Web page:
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If you’re out walking through parks and woodlands this month, keep an eye out for these strange-looking growths on the cones of Alder trees (Alnus glutinosa). They’re caused by the fungus Taphrina alni (also known as Taphrina amentorum), common name Alder tongue, a plant pathogen that uses chemicals to persuade the trees to produce these weird and wonderful tongue-shaped galls.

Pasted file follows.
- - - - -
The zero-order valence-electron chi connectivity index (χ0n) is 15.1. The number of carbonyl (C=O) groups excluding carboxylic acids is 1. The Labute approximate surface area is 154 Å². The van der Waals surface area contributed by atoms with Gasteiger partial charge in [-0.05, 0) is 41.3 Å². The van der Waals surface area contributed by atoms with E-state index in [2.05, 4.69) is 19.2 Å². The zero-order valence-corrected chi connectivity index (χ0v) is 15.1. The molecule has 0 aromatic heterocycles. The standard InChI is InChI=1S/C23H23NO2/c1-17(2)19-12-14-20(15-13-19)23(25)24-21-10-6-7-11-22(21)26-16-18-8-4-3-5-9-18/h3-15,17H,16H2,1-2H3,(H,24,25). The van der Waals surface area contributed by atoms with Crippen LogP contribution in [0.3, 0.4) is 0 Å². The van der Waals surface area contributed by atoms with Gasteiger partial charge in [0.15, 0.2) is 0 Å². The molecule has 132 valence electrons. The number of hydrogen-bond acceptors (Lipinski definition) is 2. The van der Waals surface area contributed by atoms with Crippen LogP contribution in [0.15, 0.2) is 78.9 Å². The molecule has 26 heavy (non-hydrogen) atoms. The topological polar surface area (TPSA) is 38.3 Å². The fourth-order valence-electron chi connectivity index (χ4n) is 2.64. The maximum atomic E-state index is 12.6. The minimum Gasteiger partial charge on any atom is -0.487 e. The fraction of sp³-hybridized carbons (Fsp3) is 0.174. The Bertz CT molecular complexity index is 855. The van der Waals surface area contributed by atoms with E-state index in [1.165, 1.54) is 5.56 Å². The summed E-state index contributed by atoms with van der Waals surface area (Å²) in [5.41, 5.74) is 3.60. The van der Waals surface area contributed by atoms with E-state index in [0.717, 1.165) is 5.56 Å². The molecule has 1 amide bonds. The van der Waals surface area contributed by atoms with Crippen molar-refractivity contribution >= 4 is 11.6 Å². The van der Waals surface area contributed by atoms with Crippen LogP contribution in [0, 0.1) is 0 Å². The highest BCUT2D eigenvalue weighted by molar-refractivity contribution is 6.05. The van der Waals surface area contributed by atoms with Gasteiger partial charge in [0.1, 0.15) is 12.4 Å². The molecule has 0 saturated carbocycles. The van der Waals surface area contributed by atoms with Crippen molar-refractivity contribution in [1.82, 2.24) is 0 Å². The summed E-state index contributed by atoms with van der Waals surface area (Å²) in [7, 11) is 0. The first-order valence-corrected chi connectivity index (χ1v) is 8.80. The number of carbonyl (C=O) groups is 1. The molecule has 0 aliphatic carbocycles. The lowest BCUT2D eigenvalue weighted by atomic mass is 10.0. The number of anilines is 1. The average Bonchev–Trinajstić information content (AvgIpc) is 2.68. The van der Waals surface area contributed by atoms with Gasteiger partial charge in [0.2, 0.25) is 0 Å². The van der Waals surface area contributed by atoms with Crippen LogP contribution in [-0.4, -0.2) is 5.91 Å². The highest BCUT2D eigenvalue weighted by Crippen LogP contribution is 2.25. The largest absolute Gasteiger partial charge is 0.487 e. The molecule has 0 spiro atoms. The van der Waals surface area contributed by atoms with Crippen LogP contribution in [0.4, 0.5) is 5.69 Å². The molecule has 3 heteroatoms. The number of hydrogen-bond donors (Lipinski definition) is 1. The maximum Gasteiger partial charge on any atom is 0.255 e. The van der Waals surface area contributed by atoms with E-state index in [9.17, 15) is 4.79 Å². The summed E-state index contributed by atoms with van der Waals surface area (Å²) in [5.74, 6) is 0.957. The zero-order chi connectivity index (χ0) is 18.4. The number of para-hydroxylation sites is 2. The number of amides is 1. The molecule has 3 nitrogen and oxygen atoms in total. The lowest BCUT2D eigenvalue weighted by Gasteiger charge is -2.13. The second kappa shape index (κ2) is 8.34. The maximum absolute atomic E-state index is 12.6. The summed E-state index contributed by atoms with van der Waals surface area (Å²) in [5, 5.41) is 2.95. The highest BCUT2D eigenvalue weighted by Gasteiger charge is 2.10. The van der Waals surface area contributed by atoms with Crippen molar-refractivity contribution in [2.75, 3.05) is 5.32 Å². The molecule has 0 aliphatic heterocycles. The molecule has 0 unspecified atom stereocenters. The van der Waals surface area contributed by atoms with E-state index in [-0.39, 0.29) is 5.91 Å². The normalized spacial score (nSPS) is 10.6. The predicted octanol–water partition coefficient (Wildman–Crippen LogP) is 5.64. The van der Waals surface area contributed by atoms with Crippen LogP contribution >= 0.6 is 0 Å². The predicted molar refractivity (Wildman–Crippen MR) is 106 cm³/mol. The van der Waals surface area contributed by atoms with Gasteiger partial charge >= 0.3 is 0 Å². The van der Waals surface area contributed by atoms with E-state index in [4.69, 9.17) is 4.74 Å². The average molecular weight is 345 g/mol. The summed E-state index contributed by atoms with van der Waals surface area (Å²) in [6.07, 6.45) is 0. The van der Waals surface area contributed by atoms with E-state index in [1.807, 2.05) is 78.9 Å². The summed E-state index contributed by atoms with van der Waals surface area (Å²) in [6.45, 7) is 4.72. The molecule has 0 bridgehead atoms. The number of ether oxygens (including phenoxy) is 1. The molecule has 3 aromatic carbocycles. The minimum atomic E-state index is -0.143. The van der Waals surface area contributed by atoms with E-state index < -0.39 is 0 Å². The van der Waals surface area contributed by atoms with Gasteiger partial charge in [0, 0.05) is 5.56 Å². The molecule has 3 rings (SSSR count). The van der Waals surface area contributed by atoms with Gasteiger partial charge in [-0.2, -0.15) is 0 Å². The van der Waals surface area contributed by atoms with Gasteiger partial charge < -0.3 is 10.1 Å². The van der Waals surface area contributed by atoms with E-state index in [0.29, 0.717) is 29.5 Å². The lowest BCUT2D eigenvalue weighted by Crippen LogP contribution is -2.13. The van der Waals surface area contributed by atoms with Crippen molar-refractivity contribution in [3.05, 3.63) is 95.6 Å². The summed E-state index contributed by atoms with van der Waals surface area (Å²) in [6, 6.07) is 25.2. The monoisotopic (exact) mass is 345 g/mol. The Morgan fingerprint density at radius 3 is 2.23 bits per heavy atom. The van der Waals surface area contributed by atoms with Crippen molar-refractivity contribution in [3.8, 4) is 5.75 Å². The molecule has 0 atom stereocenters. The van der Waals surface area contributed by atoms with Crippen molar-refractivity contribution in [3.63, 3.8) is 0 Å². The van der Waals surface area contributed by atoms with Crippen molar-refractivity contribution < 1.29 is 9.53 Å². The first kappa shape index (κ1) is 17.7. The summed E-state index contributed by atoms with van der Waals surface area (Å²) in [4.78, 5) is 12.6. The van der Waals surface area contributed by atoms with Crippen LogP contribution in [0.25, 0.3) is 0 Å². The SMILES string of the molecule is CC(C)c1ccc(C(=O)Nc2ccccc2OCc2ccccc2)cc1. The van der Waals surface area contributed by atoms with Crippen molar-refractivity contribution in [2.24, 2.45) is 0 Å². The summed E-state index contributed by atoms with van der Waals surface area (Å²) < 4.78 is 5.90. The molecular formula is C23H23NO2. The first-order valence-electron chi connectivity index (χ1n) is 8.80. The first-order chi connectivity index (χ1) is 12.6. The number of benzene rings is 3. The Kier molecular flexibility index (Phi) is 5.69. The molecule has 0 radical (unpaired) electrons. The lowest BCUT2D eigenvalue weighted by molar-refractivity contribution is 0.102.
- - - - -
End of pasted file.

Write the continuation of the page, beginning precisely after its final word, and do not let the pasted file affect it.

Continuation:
Though common in Western Europe, Alder tongue only appeared in Britain in the 1940s but has now become quite common throughout the isles as spores produced by the ‘tongues’ are easily carried on the wind to other trees. Sometimes the Alder cones have just one tongue, sometimes they have several, usually all emerging from the same spot on the cone and often curling into intriguing shapes (spot the dragons in the images below!). The tongues start off green in colour but then vary from yellow and orange to pink and red (which really would look very tongue-like) before becoming brown and black as they age. They can, in fact, be seen on Alder trees throughout the year, though, for some reason, I’m seeing more of them now, in the autumn months.